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Donkey Kong legend suing over wiped scores

Mitchell’s scores were vacated from the leaderboards in April 2018

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Nicole Carpenter is a senior reporter specializing in investigative features about labor issues in the game industry, as well as the business and culture of games.

Former Donkey Kong and Pac-Man high-score champion Billy Mitchell has been in court with Twin Galaxies over its decision to remove his high scores from their leaderboards, according to court documents obtained by Ars Technica.

Mitchell, known for his appearance in a 2007 documentary called The King of Kong, was accused of falsifying his Donkey Kong high score. In 2018, after a lengthy investigation, arcade game authority Twin Galaxies announced its decision to remove Mitchell’s scores from its records and ban him from participating in competitive leaderboards. Mitchell was accused of achieving these scores on emulated software, which is “strictly forbidden.” Mitchell has been fighting the ruling since — in September 2019, Mitchell threatened legal action in a letter to Twin Galaxies and Guinness World Records.

The documents obtained by Ars Technica, however, suggest Mitchell had already filed suit before then, in April 2019. Mitchell told Ars Technica the case was “officially served to Twin Galaxies” in February before a detailed complaint was added in March.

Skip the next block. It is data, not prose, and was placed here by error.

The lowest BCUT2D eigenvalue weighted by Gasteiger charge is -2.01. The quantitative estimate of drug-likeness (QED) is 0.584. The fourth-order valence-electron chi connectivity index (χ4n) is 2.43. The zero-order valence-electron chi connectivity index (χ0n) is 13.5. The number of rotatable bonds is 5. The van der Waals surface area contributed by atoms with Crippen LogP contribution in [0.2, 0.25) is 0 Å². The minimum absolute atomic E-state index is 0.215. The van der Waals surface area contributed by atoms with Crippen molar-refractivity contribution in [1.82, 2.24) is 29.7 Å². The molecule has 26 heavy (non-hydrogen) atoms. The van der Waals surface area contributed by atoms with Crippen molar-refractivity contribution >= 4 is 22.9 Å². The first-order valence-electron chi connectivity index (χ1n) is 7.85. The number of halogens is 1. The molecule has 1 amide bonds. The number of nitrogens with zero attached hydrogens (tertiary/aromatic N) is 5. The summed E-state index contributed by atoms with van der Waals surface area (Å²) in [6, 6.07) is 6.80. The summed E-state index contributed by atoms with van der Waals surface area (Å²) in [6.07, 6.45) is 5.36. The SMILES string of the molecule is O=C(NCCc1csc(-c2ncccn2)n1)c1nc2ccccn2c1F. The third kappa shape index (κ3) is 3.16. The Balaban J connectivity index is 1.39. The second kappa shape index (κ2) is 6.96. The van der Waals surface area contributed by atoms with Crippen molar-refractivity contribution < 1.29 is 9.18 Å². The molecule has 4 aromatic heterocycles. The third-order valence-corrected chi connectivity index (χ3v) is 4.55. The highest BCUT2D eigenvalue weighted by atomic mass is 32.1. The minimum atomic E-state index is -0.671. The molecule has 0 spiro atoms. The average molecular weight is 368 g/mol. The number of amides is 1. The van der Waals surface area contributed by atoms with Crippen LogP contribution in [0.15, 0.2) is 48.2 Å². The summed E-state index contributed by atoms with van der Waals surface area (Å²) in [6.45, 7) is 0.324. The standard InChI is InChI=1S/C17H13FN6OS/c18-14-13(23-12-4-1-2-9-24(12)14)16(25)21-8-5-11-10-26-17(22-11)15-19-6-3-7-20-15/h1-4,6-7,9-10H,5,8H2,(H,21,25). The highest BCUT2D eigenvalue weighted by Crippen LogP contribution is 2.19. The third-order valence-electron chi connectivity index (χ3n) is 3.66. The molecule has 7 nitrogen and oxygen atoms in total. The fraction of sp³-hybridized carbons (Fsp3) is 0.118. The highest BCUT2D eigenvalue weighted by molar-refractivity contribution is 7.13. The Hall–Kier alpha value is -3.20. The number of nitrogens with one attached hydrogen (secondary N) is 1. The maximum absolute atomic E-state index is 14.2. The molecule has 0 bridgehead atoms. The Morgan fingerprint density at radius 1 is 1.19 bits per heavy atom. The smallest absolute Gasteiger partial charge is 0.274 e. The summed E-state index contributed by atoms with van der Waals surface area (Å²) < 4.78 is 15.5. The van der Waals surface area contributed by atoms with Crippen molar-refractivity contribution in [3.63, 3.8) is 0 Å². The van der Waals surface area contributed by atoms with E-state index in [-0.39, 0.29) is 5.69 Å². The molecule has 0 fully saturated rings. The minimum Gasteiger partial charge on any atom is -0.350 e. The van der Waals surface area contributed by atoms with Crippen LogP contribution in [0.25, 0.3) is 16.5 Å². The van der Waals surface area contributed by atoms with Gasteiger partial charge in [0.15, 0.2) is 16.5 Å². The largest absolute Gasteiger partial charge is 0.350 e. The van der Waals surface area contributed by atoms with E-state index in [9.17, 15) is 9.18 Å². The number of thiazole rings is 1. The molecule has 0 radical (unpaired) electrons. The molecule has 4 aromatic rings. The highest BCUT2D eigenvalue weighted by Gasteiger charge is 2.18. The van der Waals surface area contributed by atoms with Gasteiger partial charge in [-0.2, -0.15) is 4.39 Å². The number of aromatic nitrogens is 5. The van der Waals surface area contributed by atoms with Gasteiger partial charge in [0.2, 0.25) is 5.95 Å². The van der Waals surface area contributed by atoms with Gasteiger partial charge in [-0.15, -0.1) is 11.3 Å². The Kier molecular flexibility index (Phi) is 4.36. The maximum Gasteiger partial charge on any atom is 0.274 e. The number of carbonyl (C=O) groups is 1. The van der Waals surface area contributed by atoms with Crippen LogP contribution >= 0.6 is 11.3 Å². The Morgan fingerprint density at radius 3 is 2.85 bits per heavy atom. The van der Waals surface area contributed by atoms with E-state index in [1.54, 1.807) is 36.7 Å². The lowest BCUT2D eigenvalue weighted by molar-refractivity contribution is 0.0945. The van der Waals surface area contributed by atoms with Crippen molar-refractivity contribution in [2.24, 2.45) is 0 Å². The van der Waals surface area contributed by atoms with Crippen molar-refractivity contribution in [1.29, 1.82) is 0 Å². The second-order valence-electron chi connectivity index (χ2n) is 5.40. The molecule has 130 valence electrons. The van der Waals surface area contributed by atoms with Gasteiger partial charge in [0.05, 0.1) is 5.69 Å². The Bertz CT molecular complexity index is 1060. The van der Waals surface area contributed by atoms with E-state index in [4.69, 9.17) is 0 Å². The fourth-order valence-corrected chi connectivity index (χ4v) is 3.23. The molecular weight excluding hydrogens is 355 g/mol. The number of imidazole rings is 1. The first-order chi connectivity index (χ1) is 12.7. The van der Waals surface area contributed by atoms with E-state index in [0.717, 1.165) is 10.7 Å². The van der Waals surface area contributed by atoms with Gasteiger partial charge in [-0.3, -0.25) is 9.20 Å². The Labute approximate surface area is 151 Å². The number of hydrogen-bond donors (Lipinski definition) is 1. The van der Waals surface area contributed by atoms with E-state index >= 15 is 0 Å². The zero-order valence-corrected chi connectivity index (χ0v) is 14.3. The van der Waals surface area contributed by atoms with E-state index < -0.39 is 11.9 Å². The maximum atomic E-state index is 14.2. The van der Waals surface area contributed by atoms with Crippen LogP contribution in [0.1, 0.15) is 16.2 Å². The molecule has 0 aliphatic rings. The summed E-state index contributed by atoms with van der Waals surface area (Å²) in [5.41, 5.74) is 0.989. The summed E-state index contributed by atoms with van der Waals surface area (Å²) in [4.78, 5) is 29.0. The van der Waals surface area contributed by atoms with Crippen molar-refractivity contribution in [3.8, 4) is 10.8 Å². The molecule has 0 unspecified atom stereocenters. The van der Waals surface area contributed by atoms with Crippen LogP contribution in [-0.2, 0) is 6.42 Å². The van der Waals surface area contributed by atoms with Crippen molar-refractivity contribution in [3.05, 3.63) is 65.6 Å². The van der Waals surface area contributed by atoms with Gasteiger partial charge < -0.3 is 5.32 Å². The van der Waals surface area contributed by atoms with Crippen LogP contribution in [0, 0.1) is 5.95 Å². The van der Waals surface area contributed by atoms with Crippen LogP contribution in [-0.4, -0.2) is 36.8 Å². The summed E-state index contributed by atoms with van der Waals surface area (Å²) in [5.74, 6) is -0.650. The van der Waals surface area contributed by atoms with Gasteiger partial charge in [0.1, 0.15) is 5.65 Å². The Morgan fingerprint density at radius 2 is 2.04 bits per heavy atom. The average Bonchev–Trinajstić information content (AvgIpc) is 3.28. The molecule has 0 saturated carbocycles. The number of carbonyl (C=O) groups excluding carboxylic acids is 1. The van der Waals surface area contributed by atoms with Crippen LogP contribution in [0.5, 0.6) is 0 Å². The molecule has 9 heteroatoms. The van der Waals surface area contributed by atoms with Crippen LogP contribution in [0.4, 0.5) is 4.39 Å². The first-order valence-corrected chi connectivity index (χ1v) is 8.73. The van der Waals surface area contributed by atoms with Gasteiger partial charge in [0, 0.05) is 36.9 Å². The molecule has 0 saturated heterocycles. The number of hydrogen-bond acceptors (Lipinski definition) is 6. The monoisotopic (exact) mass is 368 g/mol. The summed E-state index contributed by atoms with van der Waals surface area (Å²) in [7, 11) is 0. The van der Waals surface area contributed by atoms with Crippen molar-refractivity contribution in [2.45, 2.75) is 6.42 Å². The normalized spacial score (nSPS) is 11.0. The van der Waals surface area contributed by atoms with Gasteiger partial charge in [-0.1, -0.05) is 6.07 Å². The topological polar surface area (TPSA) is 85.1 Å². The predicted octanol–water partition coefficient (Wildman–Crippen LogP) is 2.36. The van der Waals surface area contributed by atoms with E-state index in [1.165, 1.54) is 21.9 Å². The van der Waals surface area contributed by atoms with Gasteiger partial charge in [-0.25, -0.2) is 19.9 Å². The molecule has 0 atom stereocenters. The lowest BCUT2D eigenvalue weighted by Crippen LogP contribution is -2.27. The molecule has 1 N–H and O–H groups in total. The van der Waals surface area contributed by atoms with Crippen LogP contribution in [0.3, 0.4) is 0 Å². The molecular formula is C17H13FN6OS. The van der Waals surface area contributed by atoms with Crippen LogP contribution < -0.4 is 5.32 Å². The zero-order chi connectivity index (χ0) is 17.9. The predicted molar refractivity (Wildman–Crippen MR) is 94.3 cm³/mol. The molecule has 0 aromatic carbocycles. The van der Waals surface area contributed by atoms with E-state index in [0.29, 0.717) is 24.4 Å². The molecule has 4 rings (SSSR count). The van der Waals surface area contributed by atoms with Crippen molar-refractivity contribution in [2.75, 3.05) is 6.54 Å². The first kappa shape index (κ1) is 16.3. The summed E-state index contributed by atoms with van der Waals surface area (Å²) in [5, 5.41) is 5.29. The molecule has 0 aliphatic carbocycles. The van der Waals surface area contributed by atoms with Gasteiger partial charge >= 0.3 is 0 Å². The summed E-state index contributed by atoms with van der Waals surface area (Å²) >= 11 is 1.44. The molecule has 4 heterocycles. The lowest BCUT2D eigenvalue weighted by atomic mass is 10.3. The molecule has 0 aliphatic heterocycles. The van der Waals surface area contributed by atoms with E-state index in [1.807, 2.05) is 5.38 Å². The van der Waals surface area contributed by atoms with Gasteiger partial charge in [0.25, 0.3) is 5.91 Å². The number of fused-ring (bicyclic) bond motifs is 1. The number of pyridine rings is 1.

Mitchell is suing Twin Galaxies for defamation over the organization’s April 2018 statement. In court documents, Mitchell’s lawyers claim the statement is “libelous in its face” as it “asserts that Mitchell did not achieve his record scores legitimately.” They allege the investigation was “pre-ordained” and “intent on generating publicity and internet ‘clicks’ by accusing Mitchell, the most visible of all video gamers, of cheating.” Lawyers state that Twin Galaxies failed to contact “key witnesses” and fact-check information.

Mitchell said he achieved his high scores on “certified arcade boards in front of hundreds of people,” and more than 25 witnesses “signed sworn affidavits testifying to their observation of Mitchell” earning the scores.

Twin Galaxies CEO Jace Hall responded in a lengthy court document where he outlined the process. Hall said Twin Galaxies spent “thousands of dollars to adjudicate the claim.” He called the process the “most professionally documented and thoroughly investigated video game score of all time,” noting the “expense, transparency, and length of investigation.”

A decision has not been made in the case. Arguments will be presented to a judge on July 6.

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